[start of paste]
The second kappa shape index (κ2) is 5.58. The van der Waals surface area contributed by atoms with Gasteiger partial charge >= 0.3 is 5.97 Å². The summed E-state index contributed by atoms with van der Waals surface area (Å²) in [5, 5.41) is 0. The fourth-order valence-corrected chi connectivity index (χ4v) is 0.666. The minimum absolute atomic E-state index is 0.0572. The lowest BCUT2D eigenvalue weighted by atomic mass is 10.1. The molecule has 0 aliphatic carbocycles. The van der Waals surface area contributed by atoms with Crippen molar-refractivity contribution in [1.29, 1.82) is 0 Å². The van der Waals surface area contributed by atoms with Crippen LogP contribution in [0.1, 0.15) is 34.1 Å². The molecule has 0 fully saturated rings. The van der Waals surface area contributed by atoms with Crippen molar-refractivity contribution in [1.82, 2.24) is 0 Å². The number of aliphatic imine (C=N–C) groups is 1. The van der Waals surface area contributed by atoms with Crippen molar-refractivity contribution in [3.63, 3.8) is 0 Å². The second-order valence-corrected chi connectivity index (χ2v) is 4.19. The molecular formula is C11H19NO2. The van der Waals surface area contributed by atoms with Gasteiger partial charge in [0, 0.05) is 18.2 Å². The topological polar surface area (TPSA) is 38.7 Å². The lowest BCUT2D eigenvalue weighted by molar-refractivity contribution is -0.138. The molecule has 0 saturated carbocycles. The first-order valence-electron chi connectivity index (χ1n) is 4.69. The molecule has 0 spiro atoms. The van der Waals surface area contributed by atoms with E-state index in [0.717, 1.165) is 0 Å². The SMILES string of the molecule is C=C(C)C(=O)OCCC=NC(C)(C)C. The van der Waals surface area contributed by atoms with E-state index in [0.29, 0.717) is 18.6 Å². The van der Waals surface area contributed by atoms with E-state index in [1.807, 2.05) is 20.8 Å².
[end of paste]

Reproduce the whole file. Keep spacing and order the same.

The second kappa shape index (κ2) is 5.58. The van der Waals surface area contributed by atoms with Gasteiger partial charge >= 0.3 is 5.97 Å². The summed E-state index contributed by atoms with van der Waals surface area (Å²) in [5, 5.41) is 0. The fourth-order valence-corrected chi connectivity index (χ4v) is 0.666. The minimum absolute atomic E-state index is 0.0572. The lowest BCUT2D eigenvalue weighted by atomic mass is 10.1. The molecule has 0 aliphatic carbocycles. The van der Waals surface area contributed by atoms with Crippen molar-refractivity contribution in [1.29, 1.82) is 0 Å². The van der Waals surface area contributed by atoms with Crippen LogP contribution in [0.1, 0.15) is 34.1 Å². The molecule has 0 fully saturated rings. The van der Waals surface area contributed by atoms with Crippen molar-refractivity contribution in [1.82, 2.24) is 0 Å². The number of aliphatic imine (C=N–C) groups is 1. The van der Waals surface area contributed by atoms with Crippen molar-refractivity contribution in [3.63, 3.8) is 0 Å². The second-order valence-corrected chi connectivity index (χ2v) is 4.19. The molecular formula is C11H19NO2. The van der Waals surface area contributed by atoms with Gasteiger partial charge in [0, 0.05) is 18.2 Å². The topological polar surface area (TPSA) is 38.7 Å². The lowest BCUT2D eigenvalue weighted by molar-refractivity contribution is -0.138. The molecule has 0 saturated carbocycles. The first-order valence-electron chi connectivity index (χ1n) is 4.69. The molecule has 0 spiro atoms. The van der Waals surface area contributed by atoms with E-state index in [0.717, 1.165) is 0 Å². The SMILES string of the molecule is C=C(C)C(=O)OCCC=NC(C)(C)C. The van der Waals surface area contributed by atoms with E-state index in [0.29, 0.717) is 18.6 Å². The van der Waals surface area contributed by atoms with E-state index in [1.807, 2.05) is 20.8 Å².